[Ip-health] RELEASE: At WHA, Students Urge US, Europe to Show Leadership on Neglected R&D

Bryan Collinsworth bcollinsworth at essentialmedicine.org
Sat May 26 03:50:53 PDT 2012


*AT WHA, STUDENTS URGE U.S., EUROPE TO SHOW GLOBAL LEADERSHIP ON NEGLECTED
HEALTH NEEDS
Universities Allied for Essential Medicines disappointed by wealthy
nations’ obstruction of new medical research investments

**For Immediate Release:** May 26, 2012
Contact:** Bryan Collinsworth, +1 646 450 0752

GENEVA - As the World Health Assembly closed a week of intense negotiations
over whether and how to increase global funding for neglected health
research, the student members of Universities Allied for Essential
Medicines (UAEM) <http://www.essentialmedicine.org> expressed
disappointment that the United States and several European nations fought
to obstruct progress rather than playing a leadership role.

“As medical and law students, we know that increased funding of research on
neglected health needs would save millions of lives in developing
countries,” said Johanne Helene Iversen, a UAEM member and medical student
at the University of Bergen in Norway. “Many of us hope to work on this
research ourselves professionally, so we’re very disappointed that the U.S.
and Europe are working to delay or weaken global action rather than showing
visionary leadership.”

WHA delegates spent much of the week discussing an expert working group’s
recommendation that the global community negotiate a legally binding
convention to fund R&D on neglected health needs. Under such a convention,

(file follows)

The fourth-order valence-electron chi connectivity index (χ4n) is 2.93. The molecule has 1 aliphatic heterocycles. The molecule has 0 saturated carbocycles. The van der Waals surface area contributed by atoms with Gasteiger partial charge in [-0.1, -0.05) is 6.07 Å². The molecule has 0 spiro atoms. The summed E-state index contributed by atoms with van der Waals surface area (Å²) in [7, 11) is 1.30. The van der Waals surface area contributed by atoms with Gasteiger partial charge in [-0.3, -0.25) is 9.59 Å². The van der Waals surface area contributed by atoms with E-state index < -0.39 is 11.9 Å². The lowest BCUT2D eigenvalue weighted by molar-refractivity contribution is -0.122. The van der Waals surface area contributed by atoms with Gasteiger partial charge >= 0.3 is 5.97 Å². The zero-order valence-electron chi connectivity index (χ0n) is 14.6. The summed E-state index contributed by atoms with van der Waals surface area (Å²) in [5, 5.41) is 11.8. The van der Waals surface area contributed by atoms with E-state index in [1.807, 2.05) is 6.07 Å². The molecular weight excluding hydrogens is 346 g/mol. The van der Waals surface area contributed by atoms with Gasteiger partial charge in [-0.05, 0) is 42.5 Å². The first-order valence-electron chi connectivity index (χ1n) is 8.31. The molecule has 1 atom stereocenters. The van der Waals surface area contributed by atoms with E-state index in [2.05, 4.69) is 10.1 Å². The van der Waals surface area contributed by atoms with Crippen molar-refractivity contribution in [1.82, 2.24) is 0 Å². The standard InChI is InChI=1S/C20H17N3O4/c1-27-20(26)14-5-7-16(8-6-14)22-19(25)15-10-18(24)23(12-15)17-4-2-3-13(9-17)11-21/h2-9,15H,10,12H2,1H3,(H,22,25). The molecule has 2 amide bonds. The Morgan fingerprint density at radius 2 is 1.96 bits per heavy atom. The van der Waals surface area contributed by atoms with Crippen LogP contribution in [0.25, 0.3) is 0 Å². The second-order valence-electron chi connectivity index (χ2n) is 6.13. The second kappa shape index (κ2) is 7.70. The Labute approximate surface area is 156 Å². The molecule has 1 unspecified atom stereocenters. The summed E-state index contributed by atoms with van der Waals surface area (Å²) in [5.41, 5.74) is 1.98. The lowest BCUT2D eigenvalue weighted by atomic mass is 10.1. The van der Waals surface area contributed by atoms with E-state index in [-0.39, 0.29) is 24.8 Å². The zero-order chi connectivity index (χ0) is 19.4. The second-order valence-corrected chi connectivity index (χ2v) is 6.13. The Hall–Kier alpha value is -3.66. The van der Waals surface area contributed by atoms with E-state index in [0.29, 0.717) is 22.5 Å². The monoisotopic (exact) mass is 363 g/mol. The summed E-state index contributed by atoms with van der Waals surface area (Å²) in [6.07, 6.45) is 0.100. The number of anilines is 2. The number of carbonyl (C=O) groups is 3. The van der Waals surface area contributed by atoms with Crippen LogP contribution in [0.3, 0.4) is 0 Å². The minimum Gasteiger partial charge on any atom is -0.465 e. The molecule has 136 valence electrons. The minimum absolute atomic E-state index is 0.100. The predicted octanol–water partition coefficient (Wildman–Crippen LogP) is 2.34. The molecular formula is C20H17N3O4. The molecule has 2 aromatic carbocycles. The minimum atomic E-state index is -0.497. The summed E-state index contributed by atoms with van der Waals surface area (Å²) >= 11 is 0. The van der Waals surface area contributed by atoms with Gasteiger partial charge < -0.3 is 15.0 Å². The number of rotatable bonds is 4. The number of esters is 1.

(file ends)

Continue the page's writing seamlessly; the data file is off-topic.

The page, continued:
countries would commit public funding for innovative health research in
areas that disportionately impact developing countries and have typically
received little or no investment.

While many developing countries expressed strong support for such a
convention and the collective commitments it would entail, the United
States and several European countries refused to support initiation of
intergovernmental negotiations, insisting instead on an incremental process
to further “analyze” the recommendations of the expert working group. This
watered-down approach was approved as a resolution by the World Health
Assembly on Saturday.

“Four years ago, many American students like us were inspired by Barack
Obama’s vision of renewed global leadership and international cooperation,”
said Courtney Reynolds, an MD/PhD student and UAEM chapter leader at the
University of California, Irvine. “That makes it even more disappointing to
see the US delegation going out of its way to block this initiative and
bluntly refusing to coordinate with other nations to promote desperately
needed research for the world’s poorest patients.”

US opposition is especially baffling because the United States is the only
country already investing in neglected disease research at the level
recommended by the R&D convention proposal. Rather than using its global
prominence to encourage other countries to increase their funding
commitments through coordinated action, however, the US delegation at WHA
has insisted on a piecemeal, “go-it-alone” approach.

“We really hope that the strongest economies will show greater initiative
and support for this process going forward,” Iversen added. “There’s so
much they could do to reduce the gap in innovation and health care for the
most vulnerable global populations - but they need to step up and lead.”

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